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Märchen – Yoruba

Posted By Mistoura Bello On October 29, 2010 @ 1:30 am In general,Tales /märchen | No Comments

Ijapa Ati Aja

Ijapa ati Aja lo si oko oloko lati lo ji isu.  Aja mu isu ni won ba.  Ijapa se ojukokoro, o di apere ti okun.  Ko wa le gbe. O wa bere si korin si aja bayi:

Aja duro ra mi leru, Ferekufe

Bi O ba duro ra mi leru, Ferekufe

Ma Kigbe oloku a gbo, Ferekufe

A gbe wa de A gba wa ni isu, Ferekufe

The Tortoise and the Dog

The tortoise and the dog went to a farm to steal some yams.  The dog took a few yams while the tortoise took a basket full.  The dog left, but the tortoise could not carry his load.  He began to singing out loud for help thusly:

Dog, wait! Help me carry my load, Ferekufe

If you don’t wait to help me, Ferekufe

I will shout and the farmer will hear me, Ferekufe

He will capture us and take our yams, Ferekufe

Abiola learned this story when she was around eight years old.  When she went from Lagos city to visit her grandmother in the village.  At night in her grandmother’s compound, elders would sit the children down in a communal area and tell stories to them.  The stories were usually told in a call and return format.  This particular story has a refrain which is repeated throughout which the listeners can repeat.  The line “Ferekufe” holds no actual meaning other than to add a rhythm to the telling.

This story features the most popular character in Nigerian tales.  Ijapa is the tortoise.  He is the conniver in most Nigerian trickster tales.  The tortoise is always shown as conniving, greedy, and deceitful.  In this particular tale, the tortoise and his friend the dog decide to steal yams from a neighboring farmer.  The dog takes only as many yams as he can carry away, but the greedy tortoise takes a basket so full of yams that he can barely drag the basket behind him.  The word used to describe the tortoise’s greed “ojukokoro” literally translates to ant eyes.  It is an expression that denotes that ants often carry loads many times their size.  It is similar to the English saying that someone’s eyes are bigger than his or her stomach.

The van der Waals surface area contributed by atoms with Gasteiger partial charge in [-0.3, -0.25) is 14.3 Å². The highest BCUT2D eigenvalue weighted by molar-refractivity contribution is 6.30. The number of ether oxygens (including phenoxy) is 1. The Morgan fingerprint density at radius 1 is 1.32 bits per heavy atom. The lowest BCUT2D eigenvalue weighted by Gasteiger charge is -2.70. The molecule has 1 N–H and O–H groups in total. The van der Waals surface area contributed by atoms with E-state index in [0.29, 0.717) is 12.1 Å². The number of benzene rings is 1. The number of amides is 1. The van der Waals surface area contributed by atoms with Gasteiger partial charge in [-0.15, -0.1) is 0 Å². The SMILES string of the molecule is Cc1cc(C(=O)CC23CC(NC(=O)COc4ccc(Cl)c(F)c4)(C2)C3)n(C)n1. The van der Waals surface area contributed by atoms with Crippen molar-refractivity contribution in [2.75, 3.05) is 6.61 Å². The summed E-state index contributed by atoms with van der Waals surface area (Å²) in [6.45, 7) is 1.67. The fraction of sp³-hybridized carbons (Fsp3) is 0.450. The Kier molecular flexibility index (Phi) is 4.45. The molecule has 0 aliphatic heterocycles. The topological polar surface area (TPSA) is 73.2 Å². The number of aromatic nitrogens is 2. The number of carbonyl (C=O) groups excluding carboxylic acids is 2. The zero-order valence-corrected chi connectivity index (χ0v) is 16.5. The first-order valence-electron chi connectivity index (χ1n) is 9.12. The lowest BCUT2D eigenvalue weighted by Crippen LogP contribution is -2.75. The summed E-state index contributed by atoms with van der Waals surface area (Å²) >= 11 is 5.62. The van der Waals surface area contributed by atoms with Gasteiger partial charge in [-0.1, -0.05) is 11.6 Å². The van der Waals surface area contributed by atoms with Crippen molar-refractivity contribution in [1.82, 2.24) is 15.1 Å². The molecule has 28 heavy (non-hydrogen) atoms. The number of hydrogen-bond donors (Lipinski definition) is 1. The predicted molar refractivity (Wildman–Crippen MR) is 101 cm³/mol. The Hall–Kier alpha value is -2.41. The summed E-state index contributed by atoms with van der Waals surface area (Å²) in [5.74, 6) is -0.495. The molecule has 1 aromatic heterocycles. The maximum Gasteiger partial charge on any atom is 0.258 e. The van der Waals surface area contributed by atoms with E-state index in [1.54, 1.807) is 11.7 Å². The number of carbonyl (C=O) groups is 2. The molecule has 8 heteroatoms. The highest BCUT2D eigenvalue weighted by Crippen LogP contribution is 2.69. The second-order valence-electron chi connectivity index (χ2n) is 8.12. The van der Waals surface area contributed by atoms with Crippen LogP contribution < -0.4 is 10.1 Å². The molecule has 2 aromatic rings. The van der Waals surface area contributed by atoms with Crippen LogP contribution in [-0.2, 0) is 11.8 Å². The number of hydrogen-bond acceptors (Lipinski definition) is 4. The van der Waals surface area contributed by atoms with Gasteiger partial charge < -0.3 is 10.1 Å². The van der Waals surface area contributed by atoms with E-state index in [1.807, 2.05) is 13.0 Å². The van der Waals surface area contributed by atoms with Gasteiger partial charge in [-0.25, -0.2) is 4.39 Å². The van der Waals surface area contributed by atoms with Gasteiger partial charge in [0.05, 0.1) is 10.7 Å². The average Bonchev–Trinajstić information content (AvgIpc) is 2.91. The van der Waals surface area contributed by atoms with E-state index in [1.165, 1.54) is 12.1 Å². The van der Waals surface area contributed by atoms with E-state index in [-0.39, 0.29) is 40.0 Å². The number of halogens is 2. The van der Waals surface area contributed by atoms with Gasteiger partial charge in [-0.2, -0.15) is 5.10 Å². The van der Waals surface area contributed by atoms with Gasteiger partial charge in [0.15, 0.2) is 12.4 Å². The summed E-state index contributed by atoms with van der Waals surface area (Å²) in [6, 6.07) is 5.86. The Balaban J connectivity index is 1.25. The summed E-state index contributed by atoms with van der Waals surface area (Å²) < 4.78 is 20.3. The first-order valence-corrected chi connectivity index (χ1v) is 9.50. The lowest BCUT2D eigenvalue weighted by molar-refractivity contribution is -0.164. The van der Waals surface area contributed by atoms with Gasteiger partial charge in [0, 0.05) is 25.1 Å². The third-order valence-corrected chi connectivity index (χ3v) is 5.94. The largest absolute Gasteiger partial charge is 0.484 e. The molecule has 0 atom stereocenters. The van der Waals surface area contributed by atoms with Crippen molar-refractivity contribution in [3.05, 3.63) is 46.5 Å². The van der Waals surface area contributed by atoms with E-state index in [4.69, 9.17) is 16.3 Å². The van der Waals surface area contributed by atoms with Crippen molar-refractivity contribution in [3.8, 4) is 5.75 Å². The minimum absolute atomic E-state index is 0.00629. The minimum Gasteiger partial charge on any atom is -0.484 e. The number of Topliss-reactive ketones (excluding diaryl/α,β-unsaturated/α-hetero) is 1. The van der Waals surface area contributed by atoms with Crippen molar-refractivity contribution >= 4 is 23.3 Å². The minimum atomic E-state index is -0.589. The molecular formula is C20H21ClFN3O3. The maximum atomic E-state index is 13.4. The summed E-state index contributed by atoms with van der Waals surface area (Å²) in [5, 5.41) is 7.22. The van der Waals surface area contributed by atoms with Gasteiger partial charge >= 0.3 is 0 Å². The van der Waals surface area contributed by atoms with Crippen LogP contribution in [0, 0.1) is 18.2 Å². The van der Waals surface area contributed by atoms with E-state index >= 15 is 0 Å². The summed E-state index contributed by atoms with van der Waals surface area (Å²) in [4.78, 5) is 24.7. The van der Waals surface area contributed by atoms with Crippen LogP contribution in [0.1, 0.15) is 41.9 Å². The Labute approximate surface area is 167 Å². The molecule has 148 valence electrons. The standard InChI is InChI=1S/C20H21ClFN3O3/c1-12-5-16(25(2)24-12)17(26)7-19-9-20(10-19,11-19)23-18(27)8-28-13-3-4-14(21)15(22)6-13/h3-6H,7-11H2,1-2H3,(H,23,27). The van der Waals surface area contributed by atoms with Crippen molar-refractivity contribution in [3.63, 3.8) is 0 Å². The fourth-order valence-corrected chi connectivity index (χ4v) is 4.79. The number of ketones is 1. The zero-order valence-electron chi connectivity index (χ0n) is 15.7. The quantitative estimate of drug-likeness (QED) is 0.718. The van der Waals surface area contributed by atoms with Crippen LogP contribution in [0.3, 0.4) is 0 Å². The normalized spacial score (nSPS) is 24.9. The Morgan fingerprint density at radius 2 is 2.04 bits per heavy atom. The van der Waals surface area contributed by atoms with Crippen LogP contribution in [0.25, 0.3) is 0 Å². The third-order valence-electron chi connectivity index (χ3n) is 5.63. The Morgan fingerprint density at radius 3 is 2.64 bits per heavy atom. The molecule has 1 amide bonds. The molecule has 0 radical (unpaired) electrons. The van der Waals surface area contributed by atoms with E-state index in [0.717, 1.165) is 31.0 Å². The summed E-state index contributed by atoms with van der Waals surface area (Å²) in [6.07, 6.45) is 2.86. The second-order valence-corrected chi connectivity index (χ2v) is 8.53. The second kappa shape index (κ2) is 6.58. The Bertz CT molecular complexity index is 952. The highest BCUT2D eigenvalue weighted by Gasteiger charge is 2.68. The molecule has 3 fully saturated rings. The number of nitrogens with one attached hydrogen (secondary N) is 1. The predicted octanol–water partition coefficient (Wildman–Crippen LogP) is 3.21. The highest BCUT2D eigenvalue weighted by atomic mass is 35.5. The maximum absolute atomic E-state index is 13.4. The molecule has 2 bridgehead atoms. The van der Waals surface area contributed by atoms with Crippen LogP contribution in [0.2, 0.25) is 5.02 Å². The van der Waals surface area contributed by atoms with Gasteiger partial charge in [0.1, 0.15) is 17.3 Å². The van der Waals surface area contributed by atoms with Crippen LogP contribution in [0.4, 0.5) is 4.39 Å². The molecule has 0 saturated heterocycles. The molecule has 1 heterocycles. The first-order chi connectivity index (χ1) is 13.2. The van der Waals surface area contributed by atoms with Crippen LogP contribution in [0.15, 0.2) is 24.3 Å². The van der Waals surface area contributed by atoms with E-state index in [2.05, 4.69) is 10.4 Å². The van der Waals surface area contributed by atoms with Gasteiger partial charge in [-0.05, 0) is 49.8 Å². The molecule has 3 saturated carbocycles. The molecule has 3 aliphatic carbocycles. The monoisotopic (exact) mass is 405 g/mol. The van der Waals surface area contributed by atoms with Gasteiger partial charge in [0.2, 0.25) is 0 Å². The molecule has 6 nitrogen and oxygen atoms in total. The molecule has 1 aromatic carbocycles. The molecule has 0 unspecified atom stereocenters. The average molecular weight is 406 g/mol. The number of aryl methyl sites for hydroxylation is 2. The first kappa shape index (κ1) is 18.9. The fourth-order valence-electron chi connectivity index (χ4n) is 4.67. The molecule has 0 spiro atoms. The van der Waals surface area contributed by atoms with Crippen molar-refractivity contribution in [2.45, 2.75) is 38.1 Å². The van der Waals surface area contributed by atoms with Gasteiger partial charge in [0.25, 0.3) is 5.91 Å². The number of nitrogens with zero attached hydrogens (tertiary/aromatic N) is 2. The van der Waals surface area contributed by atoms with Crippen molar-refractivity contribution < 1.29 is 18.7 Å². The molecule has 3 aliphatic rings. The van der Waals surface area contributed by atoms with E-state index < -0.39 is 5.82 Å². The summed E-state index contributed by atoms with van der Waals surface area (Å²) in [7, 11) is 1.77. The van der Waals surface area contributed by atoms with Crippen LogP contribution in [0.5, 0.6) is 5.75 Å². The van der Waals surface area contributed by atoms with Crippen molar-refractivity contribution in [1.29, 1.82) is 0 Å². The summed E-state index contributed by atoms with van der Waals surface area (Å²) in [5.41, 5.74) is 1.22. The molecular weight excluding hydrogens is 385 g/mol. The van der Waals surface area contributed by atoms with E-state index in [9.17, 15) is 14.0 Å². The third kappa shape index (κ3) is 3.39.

Abiola states that the story teaches on not to be greedy because even as the tortoise threatens his friend the dog that he will scream if the dog does not help him, one should be able to recognize that even if the tortoise attempts to call attention to the dog, he will only get himself caught first.  She says that one should take away from the story

that he/she cannot blackmail others to solve problems that one has created for him/herself.

Another version of this story can be found in a book compiled with Nigerian tales.

Annotation: Owomoyela, Oyekan. Yoruba Trikster Tales. University of Nebraska P, 1997. 83-86.


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